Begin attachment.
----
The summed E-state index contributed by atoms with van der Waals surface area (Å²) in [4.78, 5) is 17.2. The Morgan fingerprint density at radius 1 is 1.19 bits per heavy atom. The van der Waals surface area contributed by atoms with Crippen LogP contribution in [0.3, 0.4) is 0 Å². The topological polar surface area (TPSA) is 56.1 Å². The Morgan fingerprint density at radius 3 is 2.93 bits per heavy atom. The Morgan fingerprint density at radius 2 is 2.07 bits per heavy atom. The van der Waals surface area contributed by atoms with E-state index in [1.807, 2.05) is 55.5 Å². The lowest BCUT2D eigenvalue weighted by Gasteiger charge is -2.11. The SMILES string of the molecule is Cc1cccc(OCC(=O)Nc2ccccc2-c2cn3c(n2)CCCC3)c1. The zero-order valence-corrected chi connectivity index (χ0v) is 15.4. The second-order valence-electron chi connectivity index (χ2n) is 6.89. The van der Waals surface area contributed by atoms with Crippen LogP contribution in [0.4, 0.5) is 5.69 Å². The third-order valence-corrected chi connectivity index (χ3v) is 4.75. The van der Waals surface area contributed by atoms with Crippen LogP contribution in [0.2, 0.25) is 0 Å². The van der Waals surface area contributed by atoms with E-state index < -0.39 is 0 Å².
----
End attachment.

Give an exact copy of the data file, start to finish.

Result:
The summed E-state index contributed by atoms with van der Waals surface area (Å²) in [4.78, 5) is 17.2. The Morgan fingerprint density at radius 1 is 1.19 bits per heavy atom. The van der Waals surface area contributed by atoms with Crippen LogP contribution in [0.3, 0.4) is 0 Å². The topological polar surface area (TPSA) is 56.1 Å². The Morgan fingerprint density at radius 3 is 2.93 bits per heavy atom. The Morgan fingerprint density at radius 2 is 2.07 bits per heavy atom. The van der Waals surface area contributed by atoms with E-state index in [1.807, 2.05) is 55.5 Å². The lowest BCUT2D eigenvalue weighted by Gasteiger charge is -2.11. The SMILES string of the molecule is Cc1cccc(OCC(=O)Nc2ccccc2-c2cn3c(n2)CCCC3)c1. The zero-order valence-corrected chi connectivity index (χ0v) is 15.4. The second-order valence-electron chi connectivity index (χ2n) is 6.89. The van der Waals surface area contributed by atoms with Crippen LogP contribution in [0.4, 0.5) is 5.69 Å². The third-order valence-corrected chi connectivity index (χ3v) is 4.75. The van der Waals surface area contributed by atoms with Crippen LogP contribution in [0.2, 0.25) is 0 Å². The van der Waals surface area contributed by atoms with E-state index < -0.39 is 0 Å².